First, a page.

Define Base Class for Window / UserControl

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Here I have showed a simple trick to define base class for WPF Window and UserControl.

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While doing your program in WPF, you may have found problems creating a BaseWindow Class to define methods that you often need may be for every page you define. Coming from ASP.NET programming, I have found this problem greatly as it could easily be done with ASP.NET Page class. WPF throws a nasty error when we just modify the Base Class of a window in code behind to one which is created custom to us. Even I got the same few days back. Thank god I finally got it solved with some trick. In this article, I am going to share with you this little trick which might come very handy to you.

The Trick

Basically the window Root element defines the Baseclass of the class you define. This is very essential. So if you have already changed baseclass of your window you must have to change the Root element of the XAML.  Lets see the procedure with an example.

The Procedure

As I already told you, To make this happen I have defined one class, named as BaseWindow which inherits from Window. In this class, it is important to define the default constructor, as I am going to use this class as my Window. Visual Studio implicitly calls the default constructor to create an object to show the Designer. So the Class would look like :

 public class BaseWindow : Window
public BaseWindow(string username)
this.UserName = username;
public BaseWindow()
:this("Default User")

Now, lets create a new Window say of name Window1 (which comes as default) and change the BaseClass from Window to BaseWindow. So the code behind of the Window1 will look like :

public partial class Window1 : BaseWindow
public Window1()
:base("Default User")

Now, if you try to execute the project now, it would definitely throw error to you. This is because, every WPF window is created from the baseWindow layout rather than the current Window layout. In other words, if you see the XAML, you will see the root tag is Window, which is a class just parent of the current window. (In case of ASP.NET every page inherits from its own code behind).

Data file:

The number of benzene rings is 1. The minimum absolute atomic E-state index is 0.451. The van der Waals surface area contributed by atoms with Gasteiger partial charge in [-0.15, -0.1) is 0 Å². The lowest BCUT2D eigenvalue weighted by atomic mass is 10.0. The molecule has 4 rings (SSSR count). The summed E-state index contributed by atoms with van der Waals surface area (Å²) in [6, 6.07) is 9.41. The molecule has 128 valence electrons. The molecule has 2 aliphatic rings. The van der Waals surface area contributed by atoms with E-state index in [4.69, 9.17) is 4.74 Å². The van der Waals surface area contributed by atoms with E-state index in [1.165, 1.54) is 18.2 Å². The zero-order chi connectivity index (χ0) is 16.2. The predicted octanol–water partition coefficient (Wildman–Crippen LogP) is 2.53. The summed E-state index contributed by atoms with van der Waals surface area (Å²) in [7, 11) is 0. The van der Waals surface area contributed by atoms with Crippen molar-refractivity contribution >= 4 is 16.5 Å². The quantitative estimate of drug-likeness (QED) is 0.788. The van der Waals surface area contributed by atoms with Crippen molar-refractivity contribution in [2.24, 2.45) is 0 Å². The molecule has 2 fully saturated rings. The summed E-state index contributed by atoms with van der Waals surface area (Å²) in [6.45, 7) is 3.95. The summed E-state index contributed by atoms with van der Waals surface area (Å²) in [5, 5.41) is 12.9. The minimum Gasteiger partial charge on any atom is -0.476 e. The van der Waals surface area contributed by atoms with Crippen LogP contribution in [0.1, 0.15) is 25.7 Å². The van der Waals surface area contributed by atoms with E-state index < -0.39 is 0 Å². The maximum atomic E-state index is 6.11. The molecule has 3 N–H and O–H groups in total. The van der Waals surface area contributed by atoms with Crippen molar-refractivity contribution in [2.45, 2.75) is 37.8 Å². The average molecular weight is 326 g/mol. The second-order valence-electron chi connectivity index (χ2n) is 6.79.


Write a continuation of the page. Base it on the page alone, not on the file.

Thus to ensure everything works perfectly, we need to change the Root Element.

So it would look like :

<local:basewindow class="BaseWindowSample.Window1" 
title="Window1" height="300" width="300">
If you see this minutely, you can see I have added one namespace to my project and named it as local. So BaseWindow should come from BaseWindow and thus it goes like local:BaseWindow.

Now you can see, the error goes out and you can work with your project as normally. Please try out the sample application to have more clear idea on what I want to tell you.


So you can see this could easily be achieved. Now you can define as many Baseclasses as you want, and associate with the Windows or UserControls. Make sure you define the Default constructor for each class you define to ensure that the window works perfectly.

Thanks for reading.

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About the Author

Full Name: Abhishek Sur
Member Level: Silver
Member Status: Member,Microsoft_MVP,MVP
Member Since: 12/2/2009 4:19:08 AM
Country: India
Working for last 2 and 1/2 years in .NET environment with profound knowledge on basics of most of the topics on it.

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